Holly Ventura, Assistant Professor, University of Texas-San Antonio
Chris L. Gibson, Assistant Professor, University of Florida
NIJ Conference 2010
Holly Ventura Miller: We were basing our research on a long line of research over the last four decades that has shown that native-born adolescents actually have worse outcomes than foreign-born adolescents, which is a little bit counterintuitive. Most people have long assumed that immigration automatically leads to crime. The empirical evidence doesn't suggest that that's the case. So what we wanted to do was take a new data set that's never been looked at before in relation to Hispanics and try to assess whether or not those generational differences still are linked to negative outcomes.
Up to this point, most of the research on Hispanics and crime has been largely descriptive in nature. What we wanted to do was try to get into some of the causal mechanisms that may be underlining those generational links and negative outcomes.
So we decided to look at two of the most well-known predictors of crime and victimization in the literature, being low self-control and delinquent peers. And so that's what we did — we ran a number of multi-variant models to try to assess the relative effects of acculturation as measured by generational status along with some of those key constructs, such as delinquent peers, low self-control and parenting variables.
Chris L. Gibson: The data that were used for the project, or from the project on human development and Chicago neighborhoods, which is a longitudinal study of children, multiple cohorts, and many neighborhoods, about 80 neighborhood clusters in Chicago. We focused specifically on the Hispanics — the 9, 12 and 15 year-old cohorts, and the outcomes of interest to us were violence and violent victimization. So what we looked at is generational status' relationship to these outcomes, and what we found consistent with most research is that third generation immigrant Hispanics were more likely to be involved in violence compared to second and first. Also, with victimization we found that second generation immigrants were more likely to be victims than first generation.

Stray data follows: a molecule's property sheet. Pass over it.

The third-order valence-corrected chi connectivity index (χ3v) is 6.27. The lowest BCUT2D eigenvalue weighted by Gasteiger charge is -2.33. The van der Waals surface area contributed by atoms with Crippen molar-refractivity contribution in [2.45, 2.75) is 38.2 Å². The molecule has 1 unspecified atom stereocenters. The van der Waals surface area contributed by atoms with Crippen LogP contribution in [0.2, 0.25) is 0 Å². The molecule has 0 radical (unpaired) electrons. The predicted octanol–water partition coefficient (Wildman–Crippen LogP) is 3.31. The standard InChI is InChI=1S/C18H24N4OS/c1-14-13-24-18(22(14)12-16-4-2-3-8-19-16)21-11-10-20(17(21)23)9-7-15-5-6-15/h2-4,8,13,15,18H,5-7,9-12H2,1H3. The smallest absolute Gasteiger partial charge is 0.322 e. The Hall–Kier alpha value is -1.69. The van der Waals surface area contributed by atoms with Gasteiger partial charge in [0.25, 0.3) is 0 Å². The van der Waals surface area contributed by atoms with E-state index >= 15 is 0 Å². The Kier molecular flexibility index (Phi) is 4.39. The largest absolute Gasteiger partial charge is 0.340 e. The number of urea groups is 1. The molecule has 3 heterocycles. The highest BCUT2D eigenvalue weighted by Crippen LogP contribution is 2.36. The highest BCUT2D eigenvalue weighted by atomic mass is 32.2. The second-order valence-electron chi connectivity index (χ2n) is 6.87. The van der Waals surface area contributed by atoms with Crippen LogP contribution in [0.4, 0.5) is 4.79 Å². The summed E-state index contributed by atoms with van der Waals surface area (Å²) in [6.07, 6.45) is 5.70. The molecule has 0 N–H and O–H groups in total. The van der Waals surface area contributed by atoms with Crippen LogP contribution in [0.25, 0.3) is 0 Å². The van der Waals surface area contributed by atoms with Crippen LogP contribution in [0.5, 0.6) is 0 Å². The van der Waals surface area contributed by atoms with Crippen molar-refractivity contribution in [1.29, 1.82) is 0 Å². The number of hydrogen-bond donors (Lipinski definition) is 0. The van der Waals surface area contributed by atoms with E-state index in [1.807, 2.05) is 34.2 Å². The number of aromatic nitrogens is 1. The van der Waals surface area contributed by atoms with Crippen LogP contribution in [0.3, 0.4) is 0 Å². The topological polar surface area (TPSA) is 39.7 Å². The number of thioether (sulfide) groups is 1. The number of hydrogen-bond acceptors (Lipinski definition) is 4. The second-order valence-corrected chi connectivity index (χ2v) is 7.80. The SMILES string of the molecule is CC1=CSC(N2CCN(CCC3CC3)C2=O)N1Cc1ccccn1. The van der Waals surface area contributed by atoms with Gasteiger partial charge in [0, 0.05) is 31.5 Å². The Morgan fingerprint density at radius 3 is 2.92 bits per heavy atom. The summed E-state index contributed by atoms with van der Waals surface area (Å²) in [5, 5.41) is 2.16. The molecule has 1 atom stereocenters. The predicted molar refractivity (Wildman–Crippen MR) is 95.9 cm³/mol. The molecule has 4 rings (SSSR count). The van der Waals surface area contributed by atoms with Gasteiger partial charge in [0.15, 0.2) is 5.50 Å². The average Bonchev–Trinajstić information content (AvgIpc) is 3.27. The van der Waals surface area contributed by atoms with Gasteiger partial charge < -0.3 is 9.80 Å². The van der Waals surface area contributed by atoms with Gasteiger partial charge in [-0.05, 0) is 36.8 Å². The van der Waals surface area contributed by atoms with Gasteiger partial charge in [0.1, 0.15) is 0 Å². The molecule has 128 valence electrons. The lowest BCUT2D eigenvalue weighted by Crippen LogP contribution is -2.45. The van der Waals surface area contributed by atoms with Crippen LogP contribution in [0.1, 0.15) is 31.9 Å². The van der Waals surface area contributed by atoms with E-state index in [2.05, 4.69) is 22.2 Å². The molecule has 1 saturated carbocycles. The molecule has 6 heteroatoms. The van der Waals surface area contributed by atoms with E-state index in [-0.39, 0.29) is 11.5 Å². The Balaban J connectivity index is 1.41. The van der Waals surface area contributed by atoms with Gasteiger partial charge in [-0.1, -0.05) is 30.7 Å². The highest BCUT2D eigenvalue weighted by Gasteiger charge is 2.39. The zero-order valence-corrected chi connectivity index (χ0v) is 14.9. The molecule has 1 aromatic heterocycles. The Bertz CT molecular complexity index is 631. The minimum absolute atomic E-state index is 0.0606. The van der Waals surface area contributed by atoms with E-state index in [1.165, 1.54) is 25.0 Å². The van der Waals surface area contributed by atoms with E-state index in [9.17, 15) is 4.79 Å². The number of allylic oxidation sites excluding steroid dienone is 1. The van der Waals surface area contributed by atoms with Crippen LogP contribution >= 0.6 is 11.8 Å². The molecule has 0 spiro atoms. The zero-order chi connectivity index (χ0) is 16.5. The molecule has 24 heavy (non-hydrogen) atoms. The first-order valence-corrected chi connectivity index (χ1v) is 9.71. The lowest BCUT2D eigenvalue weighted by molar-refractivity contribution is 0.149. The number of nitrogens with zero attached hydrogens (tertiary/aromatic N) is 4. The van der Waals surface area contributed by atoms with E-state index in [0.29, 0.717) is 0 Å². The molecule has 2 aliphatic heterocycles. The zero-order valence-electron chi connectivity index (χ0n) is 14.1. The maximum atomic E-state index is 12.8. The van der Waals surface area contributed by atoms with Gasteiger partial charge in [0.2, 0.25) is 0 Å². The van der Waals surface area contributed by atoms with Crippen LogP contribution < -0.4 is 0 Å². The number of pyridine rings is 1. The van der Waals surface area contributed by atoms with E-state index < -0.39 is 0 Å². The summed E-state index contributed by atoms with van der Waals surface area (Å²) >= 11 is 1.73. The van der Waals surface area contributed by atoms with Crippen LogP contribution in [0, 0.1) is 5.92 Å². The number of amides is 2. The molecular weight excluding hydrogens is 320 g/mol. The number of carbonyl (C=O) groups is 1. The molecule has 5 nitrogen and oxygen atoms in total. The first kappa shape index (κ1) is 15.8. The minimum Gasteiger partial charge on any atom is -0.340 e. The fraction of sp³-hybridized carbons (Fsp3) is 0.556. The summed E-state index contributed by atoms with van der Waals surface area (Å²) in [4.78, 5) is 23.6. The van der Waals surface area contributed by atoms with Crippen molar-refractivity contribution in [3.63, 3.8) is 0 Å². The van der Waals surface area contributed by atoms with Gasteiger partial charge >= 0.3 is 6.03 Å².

Now, these findings were quite robust. With respect to delinquent peers and self-control, we found that neither could mediate the relationship between generational status and violence perpetration. However, with violent victimization, we found that delinquent peers was able to mediate the relationship, nullifying the relationship between generational status and victimization. But nonetheless we found that two important criminological constructs — peer delinquency and low self-control — increased the probability of these outcomes — consistent with the literature that has been done thus far.
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Holly Ventura, Assistant Professor, University of Texas-San Antonio; and Chris L. Gibson, Assistant Professor, University of Florida
Date created: June 29, 2010